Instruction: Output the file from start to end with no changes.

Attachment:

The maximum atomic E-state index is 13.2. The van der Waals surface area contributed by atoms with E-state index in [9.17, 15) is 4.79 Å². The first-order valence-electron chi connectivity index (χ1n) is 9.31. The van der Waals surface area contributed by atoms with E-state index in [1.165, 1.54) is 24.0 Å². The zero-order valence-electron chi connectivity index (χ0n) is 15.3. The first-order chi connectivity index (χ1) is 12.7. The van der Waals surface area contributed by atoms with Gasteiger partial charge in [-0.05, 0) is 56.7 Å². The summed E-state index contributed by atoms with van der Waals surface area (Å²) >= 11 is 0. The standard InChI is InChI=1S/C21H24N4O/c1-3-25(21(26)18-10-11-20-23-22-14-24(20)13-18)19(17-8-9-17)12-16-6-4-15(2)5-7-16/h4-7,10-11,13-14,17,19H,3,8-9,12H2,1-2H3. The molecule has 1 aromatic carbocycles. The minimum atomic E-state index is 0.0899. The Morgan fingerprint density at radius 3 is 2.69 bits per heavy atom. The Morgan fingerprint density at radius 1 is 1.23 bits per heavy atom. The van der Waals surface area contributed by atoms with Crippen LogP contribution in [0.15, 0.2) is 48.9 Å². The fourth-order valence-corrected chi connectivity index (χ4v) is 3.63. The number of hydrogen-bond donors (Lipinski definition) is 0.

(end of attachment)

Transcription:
The maximum atomic E-state index is 13.2. The van der Waals surface area contributed by atoms with E-state index in [9.17, 15) is 4.79 Å². The first-order valence-electron chi connectivity index (χ1n) is 9.31. The van der Waals surface area contributed by atoms with E-state index in [1.165, 1.54) is 24.0 Å². The zero-order valence-electron chi connectivity index (χ0n) is 15.3. The first-order chi connectivity index (χ1) is 12.7. The van der Waals surface area contributed by atoms with Gasteiger partial charge in [-0.05, 0) is 56.7 Å². The summed E-state index contributed by atoms with van der Waals surface area (Å²) >= 11 is 0. The standard InChI is InChI=1S/C21H24N4O/c1-3-25(21(26)18-10-11-20-23-22-14-24(20)13-18)19(17-8-9-17)12-16-6-4-15(2)5-7-16/h4-7,10-11,13-14,17,19H,3,8-9,12H2,1-2H3. The molecule has 1 aromatic carbocycles. The minimum atomic E-state index is 0.0899. The Morgan fingerprint density at radius 3 is 2.69 bits per heavy atom. The Morgan fingerprint density at radius 1 is 1.23 bits per heavy atom. The van der Waals surface area contributed by atoms with Crippen LogP contribution in [0.15, 0.2) is 48.9 Å². The fourth-order valence-corrected chi connectivity index (χ4v) is 3.63. The number of hydrogen-bond donors (Lipinski definition) is 0.